Title:
System and method for powder coating crutches
Kind Code:
A1


Abstract:
The present invention provides for a powder coated crutch frame and underarm covers and hand grip covers for the same. The powder coating process may be applied to the entire crutch frame, or a subset of the frame components, and provides a more robust crutch frame by affording additional durability and protection. The covers can be constructed from different types of fabrics with various types of designs. The underarm cover defines a curved shape that generally conforms to the curved contour of the underarm pads. The hand grip covers are formed from a single piece of fabric sewn into a tubular shape to receive the hand grips of the crutch.



Inventors:
Johnson, Laurie L. (Edwards, CO, US)
Application Number:
11/067509
Publication Date:
05/11/2006
Filing Date:
02/25/2005
Primary Class:
International Classes:
A61H3/02
View Patent Images:
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Primary Examiner:
SKURDAL, COREY NELSON
Attorney, Agent or Firm:
DORSEY & WHITNEY LLP - MINNEAPOLIS (MINNEAPOLIS, MN, US)
Claims:
What is claimed is:

1. A crutch comprising: a crutch frame comprising a first support member and a second support member, each having an upper end, a lower end, and an outer surface, wherein said outer surfaces are powder coated, a first cross member and a second cross member, each being connected with said first support member and said second support member, said first cross member being connected proximate said upper ends of said first support member and said second support member, and a center post disposed between said first support member and said second support member and releasably connected with said lower ends of said first support member and said second support member and extending therebelow; a first pad adapted to receive said first cross member, wherein said first pad defines first and second rounded end portions and a concave top surface; and a crutch cover comprising a first fabric sheet; and a second fabric sheet connected with said first fabric sheet to form a pocket, wherein an opening of said pocket is defined by a bottom perimeter edge including at least one tapered end portion defining at least one upwardly extending slit, and wherein a top side of said pocket is correspondingly curved with said concave top surface of said first pad and is received thereby.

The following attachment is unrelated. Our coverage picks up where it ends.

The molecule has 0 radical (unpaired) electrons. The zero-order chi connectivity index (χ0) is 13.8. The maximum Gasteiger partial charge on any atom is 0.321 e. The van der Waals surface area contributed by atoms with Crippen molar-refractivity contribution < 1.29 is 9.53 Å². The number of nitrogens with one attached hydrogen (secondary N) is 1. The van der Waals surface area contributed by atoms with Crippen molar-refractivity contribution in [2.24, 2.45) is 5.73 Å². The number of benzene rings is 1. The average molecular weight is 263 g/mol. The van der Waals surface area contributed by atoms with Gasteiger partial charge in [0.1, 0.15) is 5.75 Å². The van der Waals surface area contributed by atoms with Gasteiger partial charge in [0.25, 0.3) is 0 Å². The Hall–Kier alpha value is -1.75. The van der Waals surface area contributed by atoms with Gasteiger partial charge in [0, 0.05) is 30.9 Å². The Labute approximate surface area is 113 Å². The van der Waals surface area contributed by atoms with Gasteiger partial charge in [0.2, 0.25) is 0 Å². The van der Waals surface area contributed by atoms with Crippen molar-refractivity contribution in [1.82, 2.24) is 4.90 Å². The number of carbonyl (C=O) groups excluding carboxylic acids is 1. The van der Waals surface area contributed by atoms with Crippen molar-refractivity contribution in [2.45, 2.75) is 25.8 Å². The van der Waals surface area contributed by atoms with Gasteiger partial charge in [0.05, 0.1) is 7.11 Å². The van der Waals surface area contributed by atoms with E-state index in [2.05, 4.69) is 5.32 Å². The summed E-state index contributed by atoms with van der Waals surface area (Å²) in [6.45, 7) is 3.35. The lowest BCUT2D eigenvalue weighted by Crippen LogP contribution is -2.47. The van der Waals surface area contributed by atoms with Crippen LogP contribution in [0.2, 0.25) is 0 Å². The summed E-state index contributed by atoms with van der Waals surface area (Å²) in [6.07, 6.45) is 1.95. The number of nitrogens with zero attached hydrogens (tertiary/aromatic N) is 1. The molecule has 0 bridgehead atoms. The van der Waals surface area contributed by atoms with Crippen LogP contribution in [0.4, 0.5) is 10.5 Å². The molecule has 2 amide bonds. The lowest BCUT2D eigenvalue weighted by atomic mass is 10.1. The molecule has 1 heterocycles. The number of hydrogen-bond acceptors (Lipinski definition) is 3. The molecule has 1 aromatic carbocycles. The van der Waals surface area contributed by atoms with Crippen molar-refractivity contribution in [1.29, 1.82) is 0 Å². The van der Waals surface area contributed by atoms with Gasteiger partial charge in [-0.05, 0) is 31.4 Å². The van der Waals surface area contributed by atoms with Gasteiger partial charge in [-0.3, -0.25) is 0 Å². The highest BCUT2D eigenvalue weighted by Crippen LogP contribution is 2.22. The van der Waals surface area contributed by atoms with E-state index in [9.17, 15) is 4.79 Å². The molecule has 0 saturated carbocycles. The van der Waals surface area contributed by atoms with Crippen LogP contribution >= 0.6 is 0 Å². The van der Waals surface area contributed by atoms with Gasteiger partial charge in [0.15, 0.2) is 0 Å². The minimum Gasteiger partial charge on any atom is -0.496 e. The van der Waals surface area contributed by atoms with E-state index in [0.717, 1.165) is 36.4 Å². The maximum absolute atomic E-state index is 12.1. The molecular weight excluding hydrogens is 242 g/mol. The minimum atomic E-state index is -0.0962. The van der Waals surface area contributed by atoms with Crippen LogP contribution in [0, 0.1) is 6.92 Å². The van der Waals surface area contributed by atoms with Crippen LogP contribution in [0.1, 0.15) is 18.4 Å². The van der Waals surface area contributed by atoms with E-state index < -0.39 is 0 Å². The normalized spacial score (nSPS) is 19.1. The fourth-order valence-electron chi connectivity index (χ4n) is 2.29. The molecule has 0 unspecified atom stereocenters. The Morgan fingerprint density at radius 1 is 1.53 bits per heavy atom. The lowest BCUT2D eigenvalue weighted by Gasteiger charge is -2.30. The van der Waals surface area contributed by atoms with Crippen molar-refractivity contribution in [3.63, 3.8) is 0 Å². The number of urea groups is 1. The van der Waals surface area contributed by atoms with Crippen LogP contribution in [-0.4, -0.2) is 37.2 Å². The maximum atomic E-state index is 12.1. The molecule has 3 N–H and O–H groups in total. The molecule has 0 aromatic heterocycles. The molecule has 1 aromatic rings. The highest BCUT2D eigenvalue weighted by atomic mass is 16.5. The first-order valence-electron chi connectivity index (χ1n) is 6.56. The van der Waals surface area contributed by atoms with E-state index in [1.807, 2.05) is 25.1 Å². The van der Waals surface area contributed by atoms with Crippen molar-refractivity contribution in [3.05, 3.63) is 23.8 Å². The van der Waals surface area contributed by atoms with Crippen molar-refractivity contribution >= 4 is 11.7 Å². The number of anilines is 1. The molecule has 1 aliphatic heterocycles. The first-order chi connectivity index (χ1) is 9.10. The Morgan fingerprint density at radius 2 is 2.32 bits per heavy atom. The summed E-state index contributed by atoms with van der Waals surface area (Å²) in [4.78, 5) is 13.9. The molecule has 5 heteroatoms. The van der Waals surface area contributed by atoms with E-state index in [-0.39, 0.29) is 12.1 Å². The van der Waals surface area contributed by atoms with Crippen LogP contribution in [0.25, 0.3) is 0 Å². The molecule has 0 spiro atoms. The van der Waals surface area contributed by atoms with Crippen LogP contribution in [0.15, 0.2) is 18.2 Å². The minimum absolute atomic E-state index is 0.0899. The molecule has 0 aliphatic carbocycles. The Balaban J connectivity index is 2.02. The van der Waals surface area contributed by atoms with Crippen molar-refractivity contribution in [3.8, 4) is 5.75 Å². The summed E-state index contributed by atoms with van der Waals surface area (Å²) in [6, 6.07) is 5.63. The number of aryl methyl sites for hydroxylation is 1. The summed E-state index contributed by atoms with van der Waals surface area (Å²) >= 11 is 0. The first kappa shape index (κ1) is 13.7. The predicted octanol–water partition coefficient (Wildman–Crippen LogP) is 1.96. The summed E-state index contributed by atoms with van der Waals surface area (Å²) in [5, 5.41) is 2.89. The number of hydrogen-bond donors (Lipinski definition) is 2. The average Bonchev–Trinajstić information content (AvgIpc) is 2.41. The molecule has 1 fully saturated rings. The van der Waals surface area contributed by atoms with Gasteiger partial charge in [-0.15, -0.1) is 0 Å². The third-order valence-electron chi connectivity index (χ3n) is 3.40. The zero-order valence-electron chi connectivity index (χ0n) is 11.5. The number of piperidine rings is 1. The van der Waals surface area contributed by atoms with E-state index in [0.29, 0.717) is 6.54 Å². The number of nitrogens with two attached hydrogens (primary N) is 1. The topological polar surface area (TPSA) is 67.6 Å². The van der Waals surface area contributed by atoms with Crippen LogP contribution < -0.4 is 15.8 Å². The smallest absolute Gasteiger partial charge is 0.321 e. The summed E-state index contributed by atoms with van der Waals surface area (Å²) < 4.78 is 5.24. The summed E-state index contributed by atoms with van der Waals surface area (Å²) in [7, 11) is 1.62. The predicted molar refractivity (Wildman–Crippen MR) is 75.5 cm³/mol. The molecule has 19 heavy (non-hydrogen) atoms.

2. The crutch of claim 1, wherein said center post is powder coated.

3. The crutch of claim 2, wherein said first cross member and said second cross member are powder coated.

4. The crutch of claim 1, wherein said first support member and said second support member are powder coated with a melted powder with a thickness of 2-5 mils.